McCain Gains from Clinton-Obama Feud

A growing number of worried Democrats wonder whether Barack Obama and Hillary Clinton will ever stop slamming each other, which they see as only helping John McCain, the likely Republican nominee.

Clinton spoke of McCain as a more acceptable candidate than Obama when she she said only she and the Arizona senator have demonstrated their credentials to be commander in chief.

"I believe that I've done that, certainly Sen. McCain has done that, and you'll have to ask Sen. Obama with respect to his candidacy," Clinton said.

Obama's camp went even further in its attacks on Clinton this week, suggesting the former first lady has serious character flaws.

"She is not seen as trustworthy by the American people," Obama campaign manager David Plouffe said.

"Those are strong words and they're more personal words than the Clinton campaign has hurled at Obama," ABC News political consultant and Time Magazine writer Mark Halperin said.

Polls now show words from both camps are causing serious damage. An increasing number of Clinton supporters say they would not vote for Obama in November and vice versa.

According to a new Franklin & Marshall College poll of Pennsylvania voters, only 53 percent of Clinton backers say they'll vote for Obama should he become the nominee. Nineteen percent say they'll vote for McCain and 13 percent say they won't vote, the poll found.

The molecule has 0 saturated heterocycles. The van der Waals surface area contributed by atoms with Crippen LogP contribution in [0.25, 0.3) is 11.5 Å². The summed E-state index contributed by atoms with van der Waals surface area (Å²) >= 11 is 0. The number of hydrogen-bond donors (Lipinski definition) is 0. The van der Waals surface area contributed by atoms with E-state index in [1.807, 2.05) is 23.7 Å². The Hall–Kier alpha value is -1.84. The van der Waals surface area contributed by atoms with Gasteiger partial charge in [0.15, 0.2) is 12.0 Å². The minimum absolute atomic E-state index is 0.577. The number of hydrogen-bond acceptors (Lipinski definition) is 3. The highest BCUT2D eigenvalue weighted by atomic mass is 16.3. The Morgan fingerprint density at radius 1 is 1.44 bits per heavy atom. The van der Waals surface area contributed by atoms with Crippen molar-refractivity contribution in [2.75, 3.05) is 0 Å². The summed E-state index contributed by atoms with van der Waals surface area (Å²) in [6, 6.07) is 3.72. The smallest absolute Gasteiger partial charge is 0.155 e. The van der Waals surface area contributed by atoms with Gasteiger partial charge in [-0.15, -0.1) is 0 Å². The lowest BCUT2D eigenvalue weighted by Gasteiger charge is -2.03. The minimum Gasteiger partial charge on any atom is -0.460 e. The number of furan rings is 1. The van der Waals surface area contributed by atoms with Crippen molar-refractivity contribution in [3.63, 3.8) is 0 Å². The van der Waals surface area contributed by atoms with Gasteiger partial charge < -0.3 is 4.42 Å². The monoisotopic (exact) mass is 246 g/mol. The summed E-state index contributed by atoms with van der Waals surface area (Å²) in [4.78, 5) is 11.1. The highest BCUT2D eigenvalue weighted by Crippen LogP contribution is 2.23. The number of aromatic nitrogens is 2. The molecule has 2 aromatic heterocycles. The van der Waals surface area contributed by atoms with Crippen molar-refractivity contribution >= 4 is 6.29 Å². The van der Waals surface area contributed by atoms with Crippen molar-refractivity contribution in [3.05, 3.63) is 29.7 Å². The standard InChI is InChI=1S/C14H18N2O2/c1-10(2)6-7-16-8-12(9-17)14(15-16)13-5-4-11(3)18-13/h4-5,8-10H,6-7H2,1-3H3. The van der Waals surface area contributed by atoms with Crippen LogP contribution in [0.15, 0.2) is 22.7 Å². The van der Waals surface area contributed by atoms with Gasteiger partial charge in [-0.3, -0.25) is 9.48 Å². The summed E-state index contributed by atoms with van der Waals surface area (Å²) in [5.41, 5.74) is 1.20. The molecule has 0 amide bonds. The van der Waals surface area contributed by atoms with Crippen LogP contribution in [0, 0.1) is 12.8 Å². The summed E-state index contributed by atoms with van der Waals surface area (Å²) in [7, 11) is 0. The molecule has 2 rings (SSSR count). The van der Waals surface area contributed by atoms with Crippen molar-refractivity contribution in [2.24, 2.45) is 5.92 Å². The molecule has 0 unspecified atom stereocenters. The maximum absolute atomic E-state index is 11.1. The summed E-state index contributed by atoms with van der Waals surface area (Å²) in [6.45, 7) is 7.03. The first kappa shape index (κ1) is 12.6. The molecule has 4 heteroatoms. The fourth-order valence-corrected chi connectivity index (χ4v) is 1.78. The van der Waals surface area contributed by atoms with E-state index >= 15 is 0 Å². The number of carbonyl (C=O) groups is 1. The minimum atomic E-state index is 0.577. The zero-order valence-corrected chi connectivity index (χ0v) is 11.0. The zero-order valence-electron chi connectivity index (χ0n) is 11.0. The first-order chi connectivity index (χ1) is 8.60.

The poll said that 60 percent of Obama backers said they would go for Clinton should she win the nomination, with 20 percent opting for McCain, and 3 percent saying they wouldn't vote at all.

That's what ABC News found in talking to voters on the street.

"I think I'd have to vote for McCain," Laura Courson, New York woman who supports Clinton told ABC News, when asked what she would do if her candidate were not the Democrats' nominee.

"I'd have a hard time voting for Hillary Clinton in this election ... I might go for a third party candidate," said Kevin Mills, a Los Angeles man who supports Obama.

The early months of the campaign were reasonably cordial. But as the race has gone on and on, it has also grown nastier.

"It's really gotten out of hand," said Jeffrey Kassel, a New York man who voted for Clinton in the New York primary. "And it's sort of like two brothers fighting and one kills the other. It's going to end up being a tragedy for the Democratic candidate."

Sara Taylor, a former political director in the Bush White House, says the only way Democrats can win is for Obama and Clinton to show unity at their convention.

"They could go to the convention. They could team up," she said. "It would be the most-watched Democratic convention, the most-watched convention in history because of the excitement of this race, and then head into the last two months of the campaign with the wind at their back."

In the past, political rivals within a party have been able to paper over any hard feelings from the primary campaign. Most recently, John Kerry and John Edwards did so in the 2004 race, when they eventualy ran together on the same ticket.

But political insiders say that after all the sniping between the campaigns, that won't be easy.

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